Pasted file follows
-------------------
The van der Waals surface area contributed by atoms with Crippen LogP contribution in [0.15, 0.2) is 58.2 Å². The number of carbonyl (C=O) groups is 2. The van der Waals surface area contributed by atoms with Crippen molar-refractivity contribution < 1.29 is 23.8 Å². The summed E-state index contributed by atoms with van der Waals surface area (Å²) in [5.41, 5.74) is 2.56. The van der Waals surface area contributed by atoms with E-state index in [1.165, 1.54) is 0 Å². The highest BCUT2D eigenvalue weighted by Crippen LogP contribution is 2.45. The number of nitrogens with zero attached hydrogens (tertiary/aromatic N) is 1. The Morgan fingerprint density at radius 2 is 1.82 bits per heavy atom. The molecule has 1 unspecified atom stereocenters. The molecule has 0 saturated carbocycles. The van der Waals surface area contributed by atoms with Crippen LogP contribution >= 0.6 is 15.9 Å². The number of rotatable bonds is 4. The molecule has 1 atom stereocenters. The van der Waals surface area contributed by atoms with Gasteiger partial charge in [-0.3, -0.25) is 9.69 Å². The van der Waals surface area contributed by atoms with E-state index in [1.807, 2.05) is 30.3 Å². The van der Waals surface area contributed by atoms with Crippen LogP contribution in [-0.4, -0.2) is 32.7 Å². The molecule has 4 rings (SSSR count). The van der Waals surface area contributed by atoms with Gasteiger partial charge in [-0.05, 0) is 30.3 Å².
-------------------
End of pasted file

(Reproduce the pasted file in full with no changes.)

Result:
The van der Waals surface area contributed by atoms with Crippen LogP contribution in [0.15, 0.2) is 58.2 Å². The number of carbonyl (C=O) groups is 2. The van der Waals surface area contributed by atoms with Crippen molar-refractivity contribution < 1.29 is 23.8 Å². The summed E-state index contributed by atoms with van der Waals surface area (Å²) in [5.41, 5.74) is 2.56. The van der Waals surface area contributed by atoms with E-state index in [1.165, 1.54) is 0 Å². The highest BCUT2D eigenvalue weighted by Crippen LogP contribution is 2.45. The number of nitrogens with zero attached hydrogens (tertiary/aromatic N) is 1. The Morgan fingerprint density at radius 2 is 1.82 bits per heavy atom. The molecule has 1 unspecified atom stereocenters. The molecule has 0 saturated carbocycles. The van der Waals surface area contributed by atoms with Crippen LogP contribution >= 0.6 is 15.9 Å². The number of rotatable bonds is 4. The molecule has 1 atom stereocenters. The van der Waals surface area contributed by atoms with Gasteiger partial charge in [-0.3, -0.25) is 9.69 Å². The van der Waals surface area contributed by atoms with E-state index in [1.807, 2.05) is 30.3 Å². The van der Waals surface area contributed by atoms with Crippen LogP contribution in [-0.4, -0.2) is 32.7 Å². The molecule has 4 rings (SSSR count). The van der Waals surface area contributed by atoms with Gasteiger partial charge in [-0.05, 0) is 30.3 Å².